Small cups (8-12 ounces) are 17%.

Medium cups (16-19 ounces) are 40%. 

Large cups (20-24 ounces) are 41%.

Travelers to go (96 ounces) are 1%. According to David Bishop, managing partner of Barrington, Ill.-based Balvor LLC, 53% of retailers carry a three-cup configuration, with the most popular including 16-, 20- and 24-ounce sizes. He pointed out NPD’s 17% estimate for small-cup sales. “Why don’t we serve that market?” he wondered. While retailers are often tempted to raise prices, another possibility is to hold the price and, instead, reduce the cup size.

While retailers might be uncomfortable with downsizing customers, said Bishop, “If bringing something that satisfies approximately 17% of the market will help defend your position and, better yet, grow it, then your profits are going to flow by the pure nature that you don’t have to try to win them back.”

Presenters also discussed roasts, iced coffee, equipment, brands and design.

Roasts. Vieweger talked about optimizing roasts, with regular/house roasts satisfying 50% of consumers. Adding Colombian means satisfying 68% of consumers; a French roast or darker roast bumps it up to 75%, decaf to 78% and hazelnut to 81%. Incrementally adding other roasts might mean one more point each. “It’s not worth what you’re getting when you know operationally what it does to your business,” she said.

Iced Coffee. Vieweger also looked at iced-coffee drinkers, with 40% saying they had iced coffee at least once a week. As for reasoning behind iced-coffee purchases, 64% wanted something cold, 62% liked the taste and 53% said it felt like a treat. Vieweger reported a surge of iced-coffee drinkers during the recession. “This is where they were looking for refreshment,” she said. “This is where they were looking for a treat.” Iced coffee is driven largely by QSR visits, with 41% of consumers saying that’s the channel they turn to (up from 25% two years ago). But c-stores also saw a bump, from 27% to 32% over those same two years.

Equipment. Equipment also plays a role, although Michael Lawshe, president of Fort Worth, Texas-based Paragon Solutions, said he doesn’t care which type you choose: “I don’t care if you have glass pots. I don’t care if you have urns. Operationally, are you delivering the highest quality?”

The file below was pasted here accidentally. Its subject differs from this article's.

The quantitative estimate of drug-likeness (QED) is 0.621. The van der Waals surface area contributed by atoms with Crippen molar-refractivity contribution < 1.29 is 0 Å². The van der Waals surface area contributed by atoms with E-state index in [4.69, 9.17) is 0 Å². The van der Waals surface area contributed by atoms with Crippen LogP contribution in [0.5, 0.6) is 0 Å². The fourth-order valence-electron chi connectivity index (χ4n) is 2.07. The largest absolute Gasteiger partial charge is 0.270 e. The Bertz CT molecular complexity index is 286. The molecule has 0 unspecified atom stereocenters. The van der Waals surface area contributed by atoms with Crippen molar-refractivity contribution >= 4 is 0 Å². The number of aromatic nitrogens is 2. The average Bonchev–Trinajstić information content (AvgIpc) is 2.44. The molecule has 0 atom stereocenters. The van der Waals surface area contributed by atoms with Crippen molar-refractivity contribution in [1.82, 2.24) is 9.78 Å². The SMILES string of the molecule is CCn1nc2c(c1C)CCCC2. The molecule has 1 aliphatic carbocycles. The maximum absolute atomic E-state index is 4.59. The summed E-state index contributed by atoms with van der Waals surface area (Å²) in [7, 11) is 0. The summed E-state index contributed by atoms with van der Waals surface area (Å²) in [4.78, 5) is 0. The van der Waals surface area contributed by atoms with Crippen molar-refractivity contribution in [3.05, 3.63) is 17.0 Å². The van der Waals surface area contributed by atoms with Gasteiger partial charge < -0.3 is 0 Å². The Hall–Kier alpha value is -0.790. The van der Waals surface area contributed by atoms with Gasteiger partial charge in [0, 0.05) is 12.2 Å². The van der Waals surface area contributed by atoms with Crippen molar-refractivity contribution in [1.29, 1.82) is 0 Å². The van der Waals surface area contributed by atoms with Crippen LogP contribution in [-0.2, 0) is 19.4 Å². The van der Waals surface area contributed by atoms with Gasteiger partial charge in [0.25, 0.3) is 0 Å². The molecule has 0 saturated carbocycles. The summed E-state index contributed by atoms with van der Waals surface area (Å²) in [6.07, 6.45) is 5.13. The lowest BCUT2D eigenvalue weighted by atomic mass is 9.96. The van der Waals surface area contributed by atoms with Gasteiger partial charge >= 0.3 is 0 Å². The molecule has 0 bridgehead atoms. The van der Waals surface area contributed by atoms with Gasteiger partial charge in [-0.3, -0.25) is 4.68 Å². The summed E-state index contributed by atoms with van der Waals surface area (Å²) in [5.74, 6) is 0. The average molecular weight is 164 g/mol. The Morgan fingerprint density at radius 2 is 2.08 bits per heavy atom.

For example, that glass-pot coffee has a shelf life of about 20 minutes. “If operationally, you are throwing away the coffee and you are brewing fresh, and you are doing what you’re supposed to do, wonderful,” he said. However, “I’d say most that have glass pots don’t.”

Also important is the visual on the equipment. “I would say that for over 50% of the stores that I go to, the equipment is bare,” Lawshe said. “It has no graphics, it has no branding, it has no point of sale, it has no bundling, it has no brand.” He suggested retailers work with their coffee providers to get those visuals in place.

Brands. “If there is a spot that’s not communicating well to the consumer what the product is, if there’s uncertainty, that’s not good,” Lawshe said. “So create that environment in a very positive way, whatever your brand is.”

Brands, he said, can be communicated on digital technology at the pump, point-of-sale signs or on the coffee cup.

Design. “Instead of inserting coffee in an 8-foot section in the middle of an entire foodservice bar, give it the attention it deserves,” Lawshe said. “Separate with materials, separate with lighting, change up everything about that area—and just say this is something different, this is something special.”

Drive-thrus are also worth considering, according to Lawshe. C-store operators who haven’t had success with drive-thrus often have “cut a hole in the wall” and had clerks “running all over the place,” he said. Although he concedes that it’s not easy to have a successful drive-thru, having higher-volume items nearby and inspiring impulse through product displays at the window can help build up drive-thru business.